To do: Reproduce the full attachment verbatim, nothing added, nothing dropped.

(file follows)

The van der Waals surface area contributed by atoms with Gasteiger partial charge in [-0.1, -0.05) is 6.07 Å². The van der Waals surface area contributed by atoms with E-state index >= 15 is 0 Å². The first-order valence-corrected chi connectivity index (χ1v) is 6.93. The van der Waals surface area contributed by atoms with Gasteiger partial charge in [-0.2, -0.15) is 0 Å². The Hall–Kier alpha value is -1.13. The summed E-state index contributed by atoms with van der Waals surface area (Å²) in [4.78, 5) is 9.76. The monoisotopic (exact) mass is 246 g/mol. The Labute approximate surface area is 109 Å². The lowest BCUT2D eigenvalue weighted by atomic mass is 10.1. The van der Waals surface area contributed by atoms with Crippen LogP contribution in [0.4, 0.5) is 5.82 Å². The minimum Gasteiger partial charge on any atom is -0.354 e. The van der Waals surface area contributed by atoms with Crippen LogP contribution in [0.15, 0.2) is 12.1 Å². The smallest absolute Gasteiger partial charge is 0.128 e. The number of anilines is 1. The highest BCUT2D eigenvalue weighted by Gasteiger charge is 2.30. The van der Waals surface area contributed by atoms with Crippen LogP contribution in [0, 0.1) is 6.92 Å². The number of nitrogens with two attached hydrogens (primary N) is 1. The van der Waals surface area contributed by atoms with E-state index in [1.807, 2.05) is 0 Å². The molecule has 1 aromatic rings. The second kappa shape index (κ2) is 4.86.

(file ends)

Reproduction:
The van der Waals surface area contributed by atoms with Gasteiger partial charge in [-0.1, -0.05) is 6.07 Å². The van der Waals surface area contributed by atoms with E-state index >= 15 is 0 Å². The first-order valence-corrected chi connectivity index (χ1v) is 6.93. The van der Waals surface area contributed by atoms with Gasteiger partial charge in [-0.2, -0.15) is 0 Å². The Hall–Kier alpha value is -1.13. The summed E-state index contributed by atoms with van der Waals surface area (Å²) in [4.78, 5) is 9.76. The monoisotopic (exact) mass is 246 g/mol. The Labute approximate surface area is 109 Å². The lowest BCUT2D eigenvalue weighted by atomic mass is 10.1. The van der Waals surface area contributed by atoms with Crippen LogP contribution in [0.4, 0.5) is 5.82 Å². The minimum Gasteiger partial charge on any atom is -0.354 e. The van der Waals surface area contributed by atoms with Crippen LogP contribution in [0.15, 0.2) is 12.1 Å². The smallest absolute Gasteiger partial charge is 0.128 e. The number of anilines is 1. The highest BCUT2D eigenvalue weighted by Gasteiger charge is 2.30. The van der Waals surface area contributed by atoms with Crippen LogP contribution in [0, 0.1) is 6.92 Å². The number of nitrogens with two attached hydrogens (primary N) is 1. The van der Waals surface area contributed by atoms with E-state index in [1.807, 2.05) is 0 Å². The molecule has 1 aromatic rings. The second kappa shape index (κ2) is 4.86.